Full-text · Article · Jan 2016 · PLoS ONE
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    • "Acute cerebral infarction is a common clinical cardiovascular disease that occurs suddenly and has a high disability and death rate, and as such, is a serious human health concern (Wartenberg, 2012). Increases in blood viscosity, aggregation of blood platelets, and inflammatory cytokines cascades are primary causes of a second thrombus after thrombolysis and patient death (Orlov et al., 2007; Puddu et al., 2010). Therefore, it is important to effectively decrease blood viscosity and reduce inflammatory reactions to improve hypercoagulable states, which in turn reduces the risk of rebleeding after thrombolysis. "
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    ABSTRACT: The objective of the current study was to investigate effects of Danhong injection on hemodynamics, inflammatory cytokines, and the NF-κB pathway in acute cerebral infarction. In total, 246 patients with acute cerebral infarction were divided into control (N = 121) and observation (N = 125) groups based on treatment. The control group underwent conventional treatment, while the observation group was treated with conventional medicine and Danhong injection. Fourteen days later, the curative effect, hemorheology, mRNA, and protein levels of inflammatory cytokines (IL-6, TNF-α, and IL-1β) in peripheral white blood cells, and changes in the NF-κB signaling pathway were analyzed. The observation group had a significantly higher curative effect compared to the control group. The hemodynamic indices (high shear viscosity, low shear viscosity, plasma viscosity, hematocrit, platelet aggregation rate, and erythrocyte aggregation index) were significantly improved in both groups, although changes were more remarkable in the observation group. Peripheral white blood cells from patients in the observation group had significantly lower mRNA and protein levels of inflammatory cytokines IL-6, TNF-α, and IL-1β after treatment compared to cells from patients in the control group. NF-κB p65 in the cytoplasm of peripheral blood cells of the observation group increased significantly after treatment compared to that of the control group, while nuclear NF-κB p65 decreased compared to that in the control group. In conclusion, Danhong injection has a significant curative effect on patients with acute cerebral infarction, lowers infilammation, and improves hemodynamic changes; therefore, it is worth clinical application.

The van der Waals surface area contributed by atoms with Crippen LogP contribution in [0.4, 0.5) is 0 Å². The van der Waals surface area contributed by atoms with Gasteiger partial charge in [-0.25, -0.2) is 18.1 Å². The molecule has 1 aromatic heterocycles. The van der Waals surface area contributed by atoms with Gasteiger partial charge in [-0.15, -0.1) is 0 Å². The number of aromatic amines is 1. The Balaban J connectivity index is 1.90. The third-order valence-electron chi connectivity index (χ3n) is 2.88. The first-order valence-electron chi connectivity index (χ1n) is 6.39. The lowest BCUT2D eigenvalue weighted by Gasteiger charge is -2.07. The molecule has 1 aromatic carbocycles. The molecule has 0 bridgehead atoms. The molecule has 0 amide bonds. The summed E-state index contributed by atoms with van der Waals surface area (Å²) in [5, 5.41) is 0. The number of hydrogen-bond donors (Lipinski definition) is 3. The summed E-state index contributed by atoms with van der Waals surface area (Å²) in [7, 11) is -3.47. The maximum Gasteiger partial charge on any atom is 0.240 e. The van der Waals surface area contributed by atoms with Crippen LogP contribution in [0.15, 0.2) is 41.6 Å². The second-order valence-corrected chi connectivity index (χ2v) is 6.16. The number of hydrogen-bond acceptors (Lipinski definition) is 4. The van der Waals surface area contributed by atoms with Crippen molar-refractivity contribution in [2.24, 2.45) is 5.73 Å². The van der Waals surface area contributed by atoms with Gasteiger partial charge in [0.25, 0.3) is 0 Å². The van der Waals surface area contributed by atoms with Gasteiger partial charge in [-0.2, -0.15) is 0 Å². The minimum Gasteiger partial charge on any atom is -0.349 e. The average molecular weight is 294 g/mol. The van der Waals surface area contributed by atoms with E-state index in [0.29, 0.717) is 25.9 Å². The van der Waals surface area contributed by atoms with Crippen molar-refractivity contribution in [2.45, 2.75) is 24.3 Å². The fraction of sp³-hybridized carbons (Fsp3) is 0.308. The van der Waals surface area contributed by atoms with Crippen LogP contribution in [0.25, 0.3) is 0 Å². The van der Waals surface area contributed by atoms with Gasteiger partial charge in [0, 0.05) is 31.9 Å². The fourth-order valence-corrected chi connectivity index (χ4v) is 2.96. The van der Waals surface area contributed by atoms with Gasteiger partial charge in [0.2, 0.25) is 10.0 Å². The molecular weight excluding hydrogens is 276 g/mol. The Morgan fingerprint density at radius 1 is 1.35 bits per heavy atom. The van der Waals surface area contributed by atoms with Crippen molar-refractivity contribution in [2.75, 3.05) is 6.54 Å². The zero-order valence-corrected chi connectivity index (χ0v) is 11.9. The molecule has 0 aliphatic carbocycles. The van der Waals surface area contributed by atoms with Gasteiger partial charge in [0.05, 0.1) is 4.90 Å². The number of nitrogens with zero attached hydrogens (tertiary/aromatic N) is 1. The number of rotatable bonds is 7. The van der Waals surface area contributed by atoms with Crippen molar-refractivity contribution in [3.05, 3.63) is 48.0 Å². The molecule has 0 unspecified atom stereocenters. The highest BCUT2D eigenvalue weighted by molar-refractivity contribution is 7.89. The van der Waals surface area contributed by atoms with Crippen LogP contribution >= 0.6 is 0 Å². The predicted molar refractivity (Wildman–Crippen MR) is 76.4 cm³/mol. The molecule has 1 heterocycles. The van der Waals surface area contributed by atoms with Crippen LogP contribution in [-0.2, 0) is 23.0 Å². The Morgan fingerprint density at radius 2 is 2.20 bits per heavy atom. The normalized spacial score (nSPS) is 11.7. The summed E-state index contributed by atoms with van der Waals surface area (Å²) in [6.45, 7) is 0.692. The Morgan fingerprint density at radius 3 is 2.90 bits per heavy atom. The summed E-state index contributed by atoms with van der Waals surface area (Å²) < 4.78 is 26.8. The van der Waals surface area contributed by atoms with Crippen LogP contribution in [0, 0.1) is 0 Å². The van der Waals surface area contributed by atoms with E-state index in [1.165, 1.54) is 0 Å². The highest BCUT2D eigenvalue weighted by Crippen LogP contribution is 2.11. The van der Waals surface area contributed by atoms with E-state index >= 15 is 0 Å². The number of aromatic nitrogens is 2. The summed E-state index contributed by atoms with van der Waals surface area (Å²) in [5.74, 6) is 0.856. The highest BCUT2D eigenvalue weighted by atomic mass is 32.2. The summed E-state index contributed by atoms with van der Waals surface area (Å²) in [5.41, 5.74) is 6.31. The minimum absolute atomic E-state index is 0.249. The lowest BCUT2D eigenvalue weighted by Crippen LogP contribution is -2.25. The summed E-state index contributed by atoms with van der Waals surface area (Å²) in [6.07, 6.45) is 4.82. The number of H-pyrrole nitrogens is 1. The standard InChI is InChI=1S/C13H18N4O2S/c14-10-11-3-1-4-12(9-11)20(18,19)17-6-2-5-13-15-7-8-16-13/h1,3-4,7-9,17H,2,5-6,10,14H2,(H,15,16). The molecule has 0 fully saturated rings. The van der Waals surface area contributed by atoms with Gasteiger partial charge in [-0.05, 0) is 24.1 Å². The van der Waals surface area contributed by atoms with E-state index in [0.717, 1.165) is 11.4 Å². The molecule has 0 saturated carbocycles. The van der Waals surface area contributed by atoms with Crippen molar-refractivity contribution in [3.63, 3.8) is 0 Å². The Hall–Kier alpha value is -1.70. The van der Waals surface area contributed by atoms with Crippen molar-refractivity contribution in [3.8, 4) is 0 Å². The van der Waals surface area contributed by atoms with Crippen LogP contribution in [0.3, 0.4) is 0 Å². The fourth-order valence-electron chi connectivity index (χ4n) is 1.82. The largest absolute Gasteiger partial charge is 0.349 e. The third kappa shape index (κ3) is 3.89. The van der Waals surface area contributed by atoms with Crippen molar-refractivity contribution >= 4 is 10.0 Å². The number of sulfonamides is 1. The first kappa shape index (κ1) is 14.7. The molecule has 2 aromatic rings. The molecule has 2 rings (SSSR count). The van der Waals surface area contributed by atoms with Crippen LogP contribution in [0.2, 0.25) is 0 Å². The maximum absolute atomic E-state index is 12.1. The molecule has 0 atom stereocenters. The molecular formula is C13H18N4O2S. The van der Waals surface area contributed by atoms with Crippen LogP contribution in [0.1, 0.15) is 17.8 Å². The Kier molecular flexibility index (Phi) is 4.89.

Preview · Article · Dec 2015 · Genetics and molecular research: GMR
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    • "Despite several techniques are used in EVS characterization. The measurement of NVs still has standardization problems (Puddu et al., 2010). "
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    ABSTRACT: Nanovesicles (NVs) represent a novel transporter for cells signals to modify functions of target cells. Therefore, NVs play many roles in both physiological and pathological process. This report highlights biogenesis, composition and biological roles of erythrocytes derived nanovesicles (EDNVs). Furthermore, we address utilization of EDNVs as novel drug delivery cargo as well as therapeutic target. EDNVs are lipid bilayer vesicles rich in phospholipids, proteins, lipid raft, and hemoglobin. In vivo EDNVs biogenesis is triggered by an increase of intracellular calcium levels, ATP depletion and under effect of oxidative stress conditions. However, in vitro production of EDNVs can be achieved via hypotonic treatment and extrusion of erythrocyte. NVs can be used as biomarkers for diagnosis, monitoring of therapy and drug delivery system. Many therapeutic agents are suggested to decrease NVs biogenesis.
    Full-text · Article · Jul 2015 · Saudi Pharmaceutical Journal